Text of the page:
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Import and export of Cultural Heritage

The Museum of Cultural History is a national decision-making institution for exports, and an expert in cases involving the illegal import of archaeological and ethnographic objects.

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False Cuneiform Tablet from Mesopotamia. Photo: Museum of Cultural History, University of Oslo.


If one wishes to import an object of antiquity, a valid export certificate issued in the country of origin is required. The goal is to limit the illegal trade of cultural property. The illegal trade of antiquities has become a widespread global problem. The state of Norway is compelled by international agreements to ensure assistance in limiting such trade and illegal movement of artefacts.

UNESCO has compiled a list of laws governing what is legal and illegal to export from respective countries worldwide. If one has plans to purchase artefacts overseas, one is obligated to acquaint themselves with the country´s legislation in regards to export prior to the shipping of items.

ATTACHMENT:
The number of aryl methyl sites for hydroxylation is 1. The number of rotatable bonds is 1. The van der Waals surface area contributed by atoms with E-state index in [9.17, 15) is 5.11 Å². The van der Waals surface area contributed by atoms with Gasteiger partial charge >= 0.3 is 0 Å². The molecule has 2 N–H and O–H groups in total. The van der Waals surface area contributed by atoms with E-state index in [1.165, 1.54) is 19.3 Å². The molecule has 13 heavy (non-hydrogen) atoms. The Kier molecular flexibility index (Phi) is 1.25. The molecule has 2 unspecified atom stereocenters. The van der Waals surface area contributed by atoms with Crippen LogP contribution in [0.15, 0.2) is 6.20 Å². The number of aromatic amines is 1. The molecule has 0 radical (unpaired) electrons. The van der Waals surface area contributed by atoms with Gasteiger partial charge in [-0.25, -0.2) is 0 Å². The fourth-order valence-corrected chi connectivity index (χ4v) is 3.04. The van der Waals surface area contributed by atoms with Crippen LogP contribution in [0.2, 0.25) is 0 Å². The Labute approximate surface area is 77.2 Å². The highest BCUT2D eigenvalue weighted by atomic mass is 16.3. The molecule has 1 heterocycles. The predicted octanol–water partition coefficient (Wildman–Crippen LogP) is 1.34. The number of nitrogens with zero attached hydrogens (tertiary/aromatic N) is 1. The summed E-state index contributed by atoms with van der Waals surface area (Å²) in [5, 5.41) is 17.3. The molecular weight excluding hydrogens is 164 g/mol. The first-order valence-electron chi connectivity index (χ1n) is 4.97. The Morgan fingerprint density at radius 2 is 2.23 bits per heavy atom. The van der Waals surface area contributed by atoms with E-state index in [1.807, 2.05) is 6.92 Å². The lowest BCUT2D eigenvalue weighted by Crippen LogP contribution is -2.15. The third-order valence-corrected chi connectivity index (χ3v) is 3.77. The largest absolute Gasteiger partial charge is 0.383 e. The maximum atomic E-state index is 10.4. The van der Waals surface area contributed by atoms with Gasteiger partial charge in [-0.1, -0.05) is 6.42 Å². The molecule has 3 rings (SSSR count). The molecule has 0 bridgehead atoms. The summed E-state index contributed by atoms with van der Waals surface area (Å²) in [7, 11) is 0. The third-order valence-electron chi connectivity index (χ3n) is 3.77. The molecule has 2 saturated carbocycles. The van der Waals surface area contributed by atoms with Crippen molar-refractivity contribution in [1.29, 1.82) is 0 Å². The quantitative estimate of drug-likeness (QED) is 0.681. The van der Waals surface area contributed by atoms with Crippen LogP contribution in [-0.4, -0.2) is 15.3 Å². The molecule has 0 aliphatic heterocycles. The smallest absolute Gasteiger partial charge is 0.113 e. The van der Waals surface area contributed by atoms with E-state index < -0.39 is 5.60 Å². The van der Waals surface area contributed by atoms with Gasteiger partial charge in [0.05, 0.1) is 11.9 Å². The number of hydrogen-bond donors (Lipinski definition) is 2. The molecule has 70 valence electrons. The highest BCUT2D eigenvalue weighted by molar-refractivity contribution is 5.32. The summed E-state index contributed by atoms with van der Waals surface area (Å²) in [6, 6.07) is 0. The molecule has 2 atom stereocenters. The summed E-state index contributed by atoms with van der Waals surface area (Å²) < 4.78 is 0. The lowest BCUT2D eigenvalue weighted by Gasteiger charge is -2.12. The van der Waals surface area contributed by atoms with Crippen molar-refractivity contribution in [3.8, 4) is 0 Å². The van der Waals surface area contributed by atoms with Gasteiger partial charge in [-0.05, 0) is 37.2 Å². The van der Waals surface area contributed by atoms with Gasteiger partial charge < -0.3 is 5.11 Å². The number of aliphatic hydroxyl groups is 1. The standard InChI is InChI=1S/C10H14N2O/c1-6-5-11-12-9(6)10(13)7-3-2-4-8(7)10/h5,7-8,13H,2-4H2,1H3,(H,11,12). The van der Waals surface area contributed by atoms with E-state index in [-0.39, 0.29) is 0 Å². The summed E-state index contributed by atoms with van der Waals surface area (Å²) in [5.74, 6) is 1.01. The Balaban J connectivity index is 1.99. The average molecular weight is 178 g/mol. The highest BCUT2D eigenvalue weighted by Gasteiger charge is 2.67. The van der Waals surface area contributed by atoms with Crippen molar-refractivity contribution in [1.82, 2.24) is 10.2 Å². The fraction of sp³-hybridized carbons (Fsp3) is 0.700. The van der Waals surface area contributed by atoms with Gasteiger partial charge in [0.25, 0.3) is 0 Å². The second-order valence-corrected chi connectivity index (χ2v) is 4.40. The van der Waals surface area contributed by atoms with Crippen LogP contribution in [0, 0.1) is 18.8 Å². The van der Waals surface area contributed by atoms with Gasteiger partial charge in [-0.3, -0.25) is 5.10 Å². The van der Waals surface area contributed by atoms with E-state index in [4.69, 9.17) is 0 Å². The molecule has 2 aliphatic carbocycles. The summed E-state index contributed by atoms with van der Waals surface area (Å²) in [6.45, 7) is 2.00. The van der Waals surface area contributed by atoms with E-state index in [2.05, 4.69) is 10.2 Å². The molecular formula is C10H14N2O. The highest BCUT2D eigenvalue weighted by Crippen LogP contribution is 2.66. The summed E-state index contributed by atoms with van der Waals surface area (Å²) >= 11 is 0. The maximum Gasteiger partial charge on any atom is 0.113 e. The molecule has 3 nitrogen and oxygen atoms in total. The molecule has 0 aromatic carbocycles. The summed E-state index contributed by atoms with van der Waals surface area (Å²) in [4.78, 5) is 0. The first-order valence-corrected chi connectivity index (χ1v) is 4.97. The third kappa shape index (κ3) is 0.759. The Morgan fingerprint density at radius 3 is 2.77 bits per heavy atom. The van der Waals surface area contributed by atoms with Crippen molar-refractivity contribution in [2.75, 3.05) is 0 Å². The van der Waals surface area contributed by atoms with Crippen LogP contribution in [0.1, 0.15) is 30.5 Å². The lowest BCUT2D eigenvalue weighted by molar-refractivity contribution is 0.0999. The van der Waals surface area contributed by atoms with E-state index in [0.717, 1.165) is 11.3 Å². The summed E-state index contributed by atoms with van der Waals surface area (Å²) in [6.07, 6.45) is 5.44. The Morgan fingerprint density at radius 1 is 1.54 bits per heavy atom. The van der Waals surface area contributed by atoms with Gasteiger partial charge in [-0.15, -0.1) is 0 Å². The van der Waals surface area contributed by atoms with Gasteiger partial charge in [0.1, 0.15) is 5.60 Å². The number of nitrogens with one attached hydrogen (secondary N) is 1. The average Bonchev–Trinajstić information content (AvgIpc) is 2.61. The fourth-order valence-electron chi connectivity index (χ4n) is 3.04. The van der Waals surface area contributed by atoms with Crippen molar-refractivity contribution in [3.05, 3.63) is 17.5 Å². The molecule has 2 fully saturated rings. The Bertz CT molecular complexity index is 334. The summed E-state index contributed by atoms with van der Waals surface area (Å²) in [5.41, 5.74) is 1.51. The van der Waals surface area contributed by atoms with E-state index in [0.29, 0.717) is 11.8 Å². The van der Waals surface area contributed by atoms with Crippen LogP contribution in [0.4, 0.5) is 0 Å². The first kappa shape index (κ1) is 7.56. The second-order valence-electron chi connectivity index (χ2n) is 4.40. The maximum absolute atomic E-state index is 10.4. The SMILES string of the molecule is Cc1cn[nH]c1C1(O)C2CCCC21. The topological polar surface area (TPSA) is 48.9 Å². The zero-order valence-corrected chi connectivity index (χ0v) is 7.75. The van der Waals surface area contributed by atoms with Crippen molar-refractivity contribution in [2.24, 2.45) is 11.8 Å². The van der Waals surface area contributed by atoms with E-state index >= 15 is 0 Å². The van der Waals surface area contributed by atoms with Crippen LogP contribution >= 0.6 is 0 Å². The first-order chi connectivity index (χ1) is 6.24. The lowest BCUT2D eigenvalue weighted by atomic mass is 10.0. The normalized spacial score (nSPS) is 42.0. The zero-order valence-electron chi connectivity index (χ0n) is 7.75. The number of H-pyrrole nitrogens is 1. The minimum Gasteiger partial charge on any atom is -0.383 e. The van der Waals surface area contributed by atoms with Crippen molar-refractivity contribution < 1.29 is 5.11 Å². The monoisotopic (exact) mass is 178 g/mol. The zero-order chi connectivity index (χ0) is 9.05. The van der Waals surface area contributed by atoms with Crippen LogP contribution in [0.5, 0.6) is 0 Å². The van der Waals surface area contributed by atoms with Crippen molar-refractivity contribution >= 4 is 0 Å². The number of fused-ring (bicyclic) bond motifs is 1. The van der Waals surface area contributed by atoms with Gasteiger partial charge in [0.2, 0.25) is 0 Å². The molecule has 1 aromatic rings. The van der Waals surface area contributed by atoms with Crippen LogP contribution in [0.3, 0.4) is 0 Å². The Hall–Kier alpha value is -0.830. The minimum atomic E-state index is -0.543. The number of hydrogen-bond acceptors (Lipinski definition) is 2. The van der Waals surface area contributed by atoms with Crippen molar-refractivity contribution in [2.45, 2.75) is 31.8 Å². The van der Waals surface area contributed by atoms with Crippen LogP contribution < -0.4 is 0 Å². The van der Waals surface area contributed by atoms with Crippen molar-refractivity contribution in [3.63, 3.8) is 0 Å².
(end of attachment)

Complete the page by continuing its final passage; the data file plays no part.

The Cultural Heritage Act regulates the export of cultural heritage objects from Norway. The goal is to safeguard our heritage and history by protecting important heritage against illegal exportation, and by ensuring good documentation on the items that are out of the country legally.

An export permit of archaeological objects pre-dating 1537 AD, must be applied for, including coins and ethnographic objects older than 1900s. Additionally, the legal export of a few coins of more recent date, medals, banknotes and Orders of national importance, are subjected to the same application procedure (see separate list in the regulations of the Cultural Heritage Act).


Håkon Roland

Published Mar. 18, 2014 3:36 PM - Last modified June 1, 2022 9:02 AM